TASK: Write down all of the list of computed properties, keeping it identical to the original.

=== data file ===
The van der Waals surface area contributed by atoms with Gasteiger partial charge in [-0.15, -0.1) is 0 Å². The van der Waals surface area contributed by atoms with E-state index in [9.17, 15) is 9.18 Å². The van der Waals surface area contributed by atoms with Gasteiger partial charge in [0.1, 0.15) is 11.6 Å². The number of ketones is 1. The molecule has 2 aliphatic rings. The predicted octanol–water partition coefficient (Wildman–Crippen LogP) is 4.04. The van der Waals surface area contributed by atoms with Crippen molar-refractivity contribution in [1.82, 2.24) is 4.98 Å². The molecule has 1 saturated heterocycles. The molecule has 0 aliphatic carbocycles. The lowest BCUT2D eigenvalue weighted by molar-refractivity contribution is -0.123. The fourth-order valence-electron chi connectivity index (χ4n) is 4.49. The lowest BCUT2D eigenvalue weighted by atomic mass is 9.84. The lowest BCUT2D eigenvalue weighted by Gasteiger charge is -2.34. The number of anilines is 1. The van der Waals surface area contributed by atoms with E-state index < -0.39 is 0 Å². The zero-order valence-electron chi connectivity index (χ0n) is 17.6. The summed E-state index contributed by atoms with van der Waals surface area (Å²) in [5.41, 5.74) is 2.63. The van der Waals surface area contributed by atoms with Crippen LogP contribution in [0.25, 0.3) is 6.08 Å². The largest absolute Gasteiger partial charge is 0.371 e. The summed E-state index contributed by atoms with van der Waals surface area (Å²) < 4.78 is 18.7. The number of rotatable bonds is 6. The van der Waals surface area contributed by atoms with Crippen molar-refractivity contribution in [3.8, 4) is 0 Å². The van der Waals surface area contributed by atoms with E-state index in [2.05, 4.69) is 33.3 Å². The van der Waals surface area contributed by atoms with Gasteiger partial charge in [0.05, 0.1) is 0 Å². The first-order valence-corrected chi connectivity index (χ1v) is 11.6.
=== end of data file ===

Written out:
The van der Waals surface area contributed by atoms with Gasteiger partial charge in [-0.15, -0.1) is 0 Å². The van der Waals surface area contributed by atoms with E-state index in [9.17, 15) is 9.18 Å². The van der Waals surface area contributed by atoms with Gasteiger partial charge in [0.1, 0.15) is 11.6 Å². The number of ketones is 1. The molecule has 2 aliphatic rings. The predicted octanol–water partition coefficient (Wildman–Crippen LogP) is 4.04. The van der Waals surface area contributed by atoms with Crippen molar-refractivity contribution in [1.82, 2.24) is 4.98 Å². The molecule has 1 saturated heterocycles. The molecule has 0 aliphatic carbocycles. The lowest BCUT2D eigenvalue weighted by molar-refractivity contribution is -0.123. The fourth-order valence-electron chi connectivity index (χ4n) is 4.49. The lowest BCUT2D eigenvalue weighted by atomic mass is 9.84. The lowest BCUT2D eigenvalue weighted by Gasteiger charge is -2.34. The number of anilines is 1. The van der Waals surface area contributed by atoms with E-state index < -0.39 is 0 Å². The zero-order valence-electron chi connectivity index (χ0n) is 17.6. The summed E-state index contributed by atoms with van der Waals surface area (Å²) in [5.41, 5.74) is 2.63. The van der Waals surface area contributed by atoms with Crippen LogP contribution in [0.25, 0.3) is 6.08 Å². The largest absolute Gasteiger partial charge is 0.371 e. The summed E-state index contributed by atoms with van der Waals surface area (Å²) < 4.78 is 18.7. The number of rotatable bonds is 6. The van der Waals surface area contributed by atoms with Crippen molar-refractivity contribution in [3.8, 4) is 0 Å². The van der Waals surface area contributed by atoms with E-state index in [2.05, 4.69) is 33.3 Å². The van der Waals surface area contributed by atoms with Gasteiger partial charge in [0.05, 0.1) is 0 Å². The first-order valence-corrected chi connectivity index (χ1v) is 11.6.